A summer vacation involving a flight might come with sticker shock this year. The reason: Domestic U.S. airfares are surging as airlines reap the benefits of industry consolidation and big capacity cuts amid a backdrop of rising fuel prices.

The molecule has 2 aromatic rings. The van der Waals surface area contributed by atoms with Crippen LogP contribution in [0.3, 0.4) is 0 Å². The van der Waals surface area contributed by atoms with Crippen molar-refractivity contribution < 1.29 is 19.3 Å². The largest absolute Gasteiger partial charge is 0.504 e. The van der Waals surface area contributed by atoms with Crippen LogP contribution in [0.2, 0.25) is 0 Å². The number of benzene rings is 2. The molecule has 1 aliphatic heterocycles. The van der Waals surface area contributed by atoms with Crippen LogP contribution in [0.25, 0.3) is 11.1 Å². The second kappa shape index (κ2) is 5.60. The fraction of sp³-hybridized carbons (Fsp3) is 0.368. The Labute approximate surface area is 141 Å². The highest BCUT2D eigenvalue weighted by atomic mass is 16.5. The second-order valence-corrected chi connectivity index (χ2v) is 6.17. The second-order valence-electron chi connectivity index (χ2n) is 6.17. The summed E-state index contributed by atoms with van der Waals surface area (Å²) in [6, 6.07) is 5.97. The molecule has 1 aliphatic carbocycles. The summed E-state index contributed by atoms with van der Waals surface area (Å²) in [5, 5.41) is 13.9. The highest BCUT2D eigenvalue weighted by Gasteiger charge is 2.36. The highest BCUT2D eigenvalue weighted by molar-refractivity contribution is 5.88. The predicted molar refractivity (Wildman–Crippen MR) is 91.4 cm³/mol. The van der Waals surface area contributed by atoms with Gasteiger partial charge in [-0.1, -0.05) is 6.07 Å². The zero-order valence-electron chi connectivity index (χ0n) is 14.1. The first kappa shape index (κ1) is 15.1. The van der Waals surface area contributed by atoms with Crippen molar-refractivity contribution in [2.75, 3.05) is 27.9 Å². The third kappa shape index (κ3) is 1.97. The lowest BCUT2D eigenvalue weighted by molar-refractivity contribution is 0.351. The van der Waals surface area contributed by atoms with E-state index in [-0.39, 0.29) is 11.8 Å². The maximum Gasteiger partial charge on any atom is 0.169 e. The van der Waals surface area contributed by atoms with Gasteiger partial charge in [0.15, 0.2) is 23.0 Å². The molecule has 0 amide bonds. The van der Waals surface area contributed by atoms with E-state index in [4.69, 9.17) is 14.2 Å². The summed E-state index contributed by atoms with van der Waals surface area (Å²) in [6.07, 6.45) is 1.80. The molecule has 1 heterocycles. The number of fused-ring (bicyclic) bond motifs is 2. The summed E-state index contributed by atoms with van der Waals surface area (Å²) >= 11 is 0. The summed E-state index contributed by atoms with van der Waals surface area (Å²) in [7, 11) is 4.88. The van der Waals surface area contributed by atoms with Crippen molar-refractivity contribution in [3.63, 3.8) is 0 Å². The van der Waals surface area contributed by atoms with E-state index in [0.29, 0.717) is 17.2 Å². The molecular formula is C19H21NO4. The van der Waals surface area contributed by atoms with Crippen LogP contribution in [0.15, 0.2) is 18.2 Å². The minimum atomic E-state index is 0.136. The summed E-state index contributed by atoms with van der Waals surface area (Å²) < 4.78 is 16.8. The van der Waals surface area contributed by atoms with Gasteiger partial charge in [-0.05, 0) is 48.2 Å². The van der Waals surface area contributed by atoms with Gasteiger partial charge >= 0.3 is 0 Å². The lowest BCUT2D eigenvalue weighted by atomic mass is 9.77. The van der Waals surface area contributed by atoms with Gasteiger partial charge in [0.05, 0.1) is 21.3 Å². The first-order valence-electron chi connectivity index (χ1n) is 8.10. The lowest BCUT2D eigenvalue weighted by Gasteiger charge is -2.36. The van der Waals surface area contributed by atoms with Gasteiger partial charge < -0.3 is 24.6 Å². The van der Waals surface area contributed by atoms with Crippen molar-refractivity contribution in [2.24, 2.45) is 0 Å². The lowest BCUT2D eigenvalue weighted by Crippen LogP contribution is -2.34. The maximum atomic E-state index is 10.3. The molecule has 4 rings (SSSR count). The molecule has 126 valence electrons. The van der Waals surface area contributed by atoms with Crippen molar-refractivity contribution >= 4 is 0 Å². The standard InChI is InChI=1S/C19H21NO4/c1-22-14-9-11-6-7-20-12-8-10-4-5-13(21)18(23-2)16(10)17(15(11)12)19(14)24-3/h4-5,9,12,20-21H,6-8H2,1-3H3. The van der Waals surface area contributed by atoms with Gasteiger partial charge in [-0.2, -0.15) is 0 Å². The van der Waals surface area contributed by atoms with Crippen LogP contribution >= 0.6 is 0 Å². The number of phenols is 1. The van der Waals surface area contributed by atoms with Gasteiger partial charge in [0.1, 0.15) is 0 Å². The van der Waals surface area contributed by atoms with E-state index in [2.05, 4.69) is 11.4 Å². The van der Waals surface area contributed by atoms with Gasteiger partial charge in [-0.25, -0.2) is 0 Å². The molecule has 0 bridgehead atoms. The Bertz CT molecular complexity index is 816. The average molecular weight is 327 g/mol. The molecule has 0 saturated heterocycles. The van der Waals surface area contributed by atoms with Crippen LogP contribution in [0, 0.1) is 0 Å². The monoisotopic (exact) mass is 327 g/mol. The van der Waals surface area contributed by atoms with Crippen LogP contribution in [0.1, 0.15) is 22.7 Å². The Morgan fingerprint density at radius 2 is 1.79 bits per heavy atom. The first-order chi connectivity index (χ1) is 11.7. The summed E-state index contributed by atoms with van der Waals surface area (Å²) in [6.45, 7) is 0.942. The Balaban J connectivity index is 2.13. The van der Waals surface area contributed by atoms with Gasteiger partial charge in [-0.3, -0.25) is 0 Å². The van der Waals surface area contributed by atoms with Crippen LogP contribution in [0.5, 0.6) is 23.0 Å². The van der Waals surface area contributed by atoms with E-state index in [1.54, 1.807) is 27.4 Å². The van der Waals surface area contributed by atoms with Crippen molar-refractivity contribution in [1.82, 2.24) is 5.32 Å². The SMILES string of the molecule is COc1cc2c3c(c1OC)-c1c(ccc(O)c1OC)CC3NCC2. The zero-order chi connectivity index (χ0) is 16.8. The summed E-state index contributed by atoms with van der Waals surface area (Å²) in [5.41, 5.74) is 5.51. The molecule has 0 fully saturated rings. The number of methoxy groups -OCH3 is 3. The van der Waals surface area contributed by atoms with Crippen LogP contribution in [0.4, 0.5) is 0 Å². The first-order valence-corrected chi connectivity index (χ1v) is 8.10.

Airlines have pushed through three fare increases so far in 2012, following nine hikes in 2011 and three in 2010, according to data compiled by FareCompare.com, a Dallas-based fare-tracking company. The average domestic fare was $470 in the fourth quarter of 2011, according to data from Airlines Reporting Corp. That’s approaching the $488 the industry achieved in the last three months of 2007, before the U.S. housing bust and subsequent financial crisis pinched fliers’ ability to spend on travel. (Average fares dipped to $385 in the spring of 2009.) ARC handles settlement transactions between airlines and travel agents, accounting for about half of all North American ticket sales. The cheapest average round-trip for flights among the 50 largest U.S. cities was at $362 on March 30, nearing the $368 high reached in March 2011, when oil had again surpassed $100 per barrel, according to FareCompare data.